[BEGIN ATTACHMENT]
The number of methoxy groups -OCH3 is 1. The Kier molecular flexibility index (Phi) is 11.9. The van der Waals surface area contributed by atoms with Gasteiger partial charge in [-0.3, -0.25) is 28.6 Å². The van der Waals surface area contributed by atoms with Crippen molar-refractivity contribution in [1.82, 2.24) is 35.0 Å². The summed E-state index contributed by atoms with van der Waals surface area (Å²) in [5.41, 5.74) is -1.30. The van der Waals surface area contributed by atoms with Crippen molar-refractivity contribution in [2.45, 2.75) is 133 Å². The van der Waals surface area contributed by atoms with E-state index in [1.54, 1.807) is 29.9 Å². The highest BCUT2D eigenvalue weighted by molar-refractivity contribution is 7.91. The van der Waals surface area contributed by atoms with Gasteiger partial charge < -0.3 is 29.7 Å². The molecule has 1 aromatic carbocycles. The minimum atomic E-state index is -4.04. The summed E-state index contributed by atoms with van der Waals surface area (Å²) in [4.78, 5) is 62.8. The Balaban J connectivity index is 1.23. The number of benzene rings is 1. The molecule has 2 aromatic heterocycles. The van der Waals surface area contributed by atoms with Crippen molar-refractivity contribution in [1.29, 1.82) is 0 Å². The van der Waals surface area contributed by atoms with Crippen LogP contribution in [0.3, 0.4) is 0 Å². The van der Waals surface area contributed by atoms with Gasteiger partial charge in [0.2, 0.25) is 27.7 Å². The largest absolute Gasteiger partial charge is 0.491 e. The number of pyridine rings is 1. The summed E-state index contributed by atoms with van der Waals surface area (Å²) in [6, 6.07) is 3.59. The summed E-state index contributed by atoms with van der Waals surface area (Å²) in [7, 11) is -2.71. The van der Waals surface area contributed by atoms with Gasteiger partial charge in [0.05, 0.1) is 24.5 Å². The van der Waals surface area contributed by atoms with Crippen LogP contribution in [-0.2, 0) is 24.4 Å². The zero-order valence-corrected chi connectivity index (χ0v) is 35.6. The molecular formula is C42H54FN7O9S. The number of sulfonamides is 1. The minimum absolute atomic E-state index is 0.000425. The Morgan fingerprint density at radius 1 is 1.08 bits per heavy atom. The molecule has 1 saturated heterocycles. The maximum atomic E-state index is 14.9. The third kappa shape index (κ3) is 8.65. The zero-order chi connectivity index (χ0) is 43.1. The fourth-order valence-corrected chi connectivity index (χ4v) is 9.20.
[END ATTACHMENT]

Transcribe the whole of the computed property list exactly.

The number of methoxy groups -OCH3 is 1. The Kier molecular flexibility index (Phi) is 11.9. The van der Waals surface area contributed by atoms with Gasteiger partial charge in [-0.3, -0.25) is 28.6 Å². The van der Waals surface area contributed by atoms with Crippen molar-refractivity contribution in [1.82, 2.24) is 35.0 Å². The summed E-state index contributed by atoms with van der Waals surface area (Å²) in [5.41, 5.74) is -1.30. The van der Waals surface area contributed by atoms with Crippen molar-refractivity contribution in [2.45, 2.75) is 133 Å². The van der Waals surface area contributed by atoms with E-state index in [1.54, 1.807) is 29.9 Å². The highest BCUT2D eigenvalue weighted by molar-refractivity contribution is 7.91. The van der Waals surface area contributed by atoms with Gasteiger partial charge < -0.3 is 29.7 Å². The molecule has 1 aromatic carbocycles. The minimum atomic E-state index is -4.04. The summed E-state index contributed by atoms with van der Waals surface area (Å²) in [4.78, 5) is 62.8. The Balaban J connectivity index is 1.23. The number of benzene rings is 1. The molecule has 2 aromatic heterocycles. The van der Waals surface area contributed by atoms with Crippen molar-refractivity contribution in [1.29, 1.82) is 0 Å². The van der Waals surface area contributed by atoms with Crippen LogP contribution in [0.3, 0.4) is 0 Å². The van der Waals surface area contributed by atoms with Gasteiger partial charge in [0.2, 0.25) is 27.7 Å². The largest absolute Gasteiger partial charge is 0.491 e. The number of pyridine rings is 1. The summed E-state index contributed by atoms with van der Waals surface area (Å²) in [6, 6.07) is 3.59. The summed E-state index contributed by atoms with van der Waals surface area (Å²) in [7, 11) is -2.71. The van der Waals surface area contributed by atoms with Gasteiger partial charge in [0.05, 0.1) is 24.5 Å². The van der Waals surface area contributed by atoms with Crippen LogP contribution in [-0.2, 0) is 24.4 Å². The zero-order valence-corrected chi connectivity index (χ0v) is 35.6. The molecular formula is C42H54FN7O9S. The number of sulfonamides is 1. The minimum absolute atomic E-state index is 0.000425. The Morgan fingerprint density at radius 1 is 1.08 bits per heavy atom. The molecule has 1 saturated heterocycles. The maximum atomic E-state index is 14.9. The third kappa shape index (κ3) is 8.65. The zero-order chi connectivity index (χ0) is 43.1. The fourth-order valence-corrected chi connectivity index (χ4v) is 9.20.